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HomeDIBADAHungary election: PM Viktor Orban criticises Ukraine's Zelensky as he wins vote

Hungary election: PM Viktor Orban criticises Ukraine’s Zelensky as he wins vote

Hungary’s nationalist Prime Minister Viktor Orban has won a fourth term by a landslide in the country’s general election, near-complete results show.

His right-wing Fidesz party had 53.1% of votes with 98% counted, preliminary results show.

The opposition alliance led by Peter Marki-Zay was far behind with 35%.

In his victory speech, Mr Orban criticised Brussels bureaucrats and Ukraine’s President Volodymyr Zelensky, calling them “opponents”.

Mr Zelensky has repeatedly criticised Mr Orban’s ban on the transfer of arms to Ukraine, with which it shares a border. However, Mr Orban – who has close ties with Moscow – has condemned the Russian invasion, and taken in half a million refugees since the war began in February.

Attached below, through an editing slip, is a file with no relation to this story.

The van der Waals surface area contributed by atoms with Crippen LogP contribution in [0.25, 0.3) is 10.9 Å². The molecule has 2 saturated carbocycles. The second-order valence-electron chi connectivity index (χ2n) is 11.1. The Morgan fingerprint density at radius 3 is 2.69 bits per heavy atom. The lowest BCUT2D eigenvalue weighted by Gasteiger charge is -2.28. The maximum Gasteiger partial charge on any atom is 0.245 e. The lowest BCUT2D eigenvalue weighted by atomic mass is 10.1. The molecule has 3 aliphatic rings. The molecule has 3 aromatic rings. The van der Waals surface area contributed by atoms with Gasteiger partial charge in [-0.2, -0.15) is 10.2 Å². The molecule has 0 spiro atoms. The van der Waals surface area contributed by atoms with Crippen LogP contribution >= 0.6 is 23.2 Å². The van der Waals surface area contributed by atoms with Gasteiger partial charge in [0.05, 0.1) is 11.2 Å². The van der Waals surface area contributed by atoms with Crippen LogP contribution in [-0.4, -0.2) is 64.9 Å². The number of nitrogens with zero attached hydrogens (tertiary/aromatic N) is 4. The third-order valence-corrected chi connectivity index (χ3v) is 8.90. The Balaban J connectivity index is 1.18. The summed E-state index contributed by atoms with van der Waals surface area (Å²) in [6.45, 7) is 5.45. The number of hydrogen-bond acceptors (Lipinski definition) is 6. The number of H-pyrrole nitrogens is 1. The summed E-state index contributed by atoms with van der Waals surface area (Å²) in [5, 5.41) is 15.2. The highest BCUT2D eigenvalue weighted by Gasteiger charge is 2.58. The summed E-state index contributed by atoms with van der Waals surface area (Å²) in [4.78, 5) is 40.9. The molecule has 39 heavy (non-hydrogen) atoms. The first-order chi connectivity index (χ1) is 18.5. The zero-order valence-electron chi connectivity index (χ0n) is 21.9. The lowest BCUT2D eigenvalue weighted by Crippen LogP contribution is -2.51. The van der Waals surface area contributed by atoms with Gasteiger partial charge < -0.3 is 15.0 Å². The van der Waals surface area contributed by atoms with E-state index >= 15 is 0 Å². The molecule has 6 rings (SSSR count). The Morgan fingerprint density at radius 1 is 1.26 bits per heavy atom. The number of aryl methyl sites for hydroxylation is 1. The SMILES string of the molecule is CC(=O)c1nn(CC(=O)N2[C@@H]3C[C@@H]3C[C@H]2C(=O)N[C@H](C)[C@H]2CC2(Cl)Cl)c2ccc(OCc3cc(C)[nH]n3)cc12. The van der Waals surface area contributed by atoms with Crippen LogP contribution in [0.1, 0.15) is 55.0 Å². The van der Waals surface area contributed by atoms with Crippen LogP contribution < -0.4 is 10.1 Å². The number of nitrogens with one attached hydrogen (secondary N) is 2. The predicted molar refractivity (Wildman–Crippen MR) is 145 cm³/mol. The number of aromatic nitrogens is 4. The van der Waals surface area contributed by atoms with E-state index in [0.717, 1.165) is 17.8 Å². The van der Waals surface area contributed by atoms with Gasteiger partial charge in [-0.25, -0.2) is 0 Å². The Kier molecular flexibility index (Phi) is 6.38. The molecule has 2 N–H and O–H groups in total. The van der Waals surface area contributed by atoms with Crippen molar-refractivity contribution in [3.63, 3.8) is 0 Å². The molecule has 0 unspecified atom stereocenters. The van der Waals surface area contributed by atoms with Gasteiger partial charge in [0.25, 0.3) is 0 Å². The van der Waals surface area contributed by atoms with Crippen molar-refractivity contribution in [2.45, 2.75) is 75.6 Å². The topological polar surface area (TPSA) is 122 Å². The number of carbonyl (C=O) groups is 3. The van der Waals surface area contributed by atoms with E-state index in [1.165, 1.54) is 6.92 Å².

“We never had so many opponents,” he said cited by AFP. “Brussels bureaucrats… the international mainstream media, and the Ukrainian president.”

Mr Orban added that his “huge victory” could be seen “from the Moon, but certainly from Brussels as well”.

When officially confirmed by Hungary’s electoral commission, the victory will be Fidesz’s fourth successive win since 2010. The National Election Office said Fidesz would have 135 seats, a two-thirds majority, and the opposition alliance would have 56 seats – again, based on preliminary results.

Mr Orban, 58, has had a fraught relationship with the EU, which considers that Fidesz has undermined Hungary’s democratic institutions.

In his 12 years in power, Mr Orban has rewritten the constitution, filled the top courts with his appointees, and changed the electoral system to his advantage.

During campaigning, the opposition’s catch-phrase was “Orban or Europe”.

Their candidate Peter Marki-Zay argued that Hungary should join Poland, the UK and others in supplying arms to Ukraine. And if called upon, and only within a Nato framework, should even consider sending troops.

The opposition complained that Fidesz had isolated Hungary from the European mainstream, and from consensual democracy, fairness and decency.

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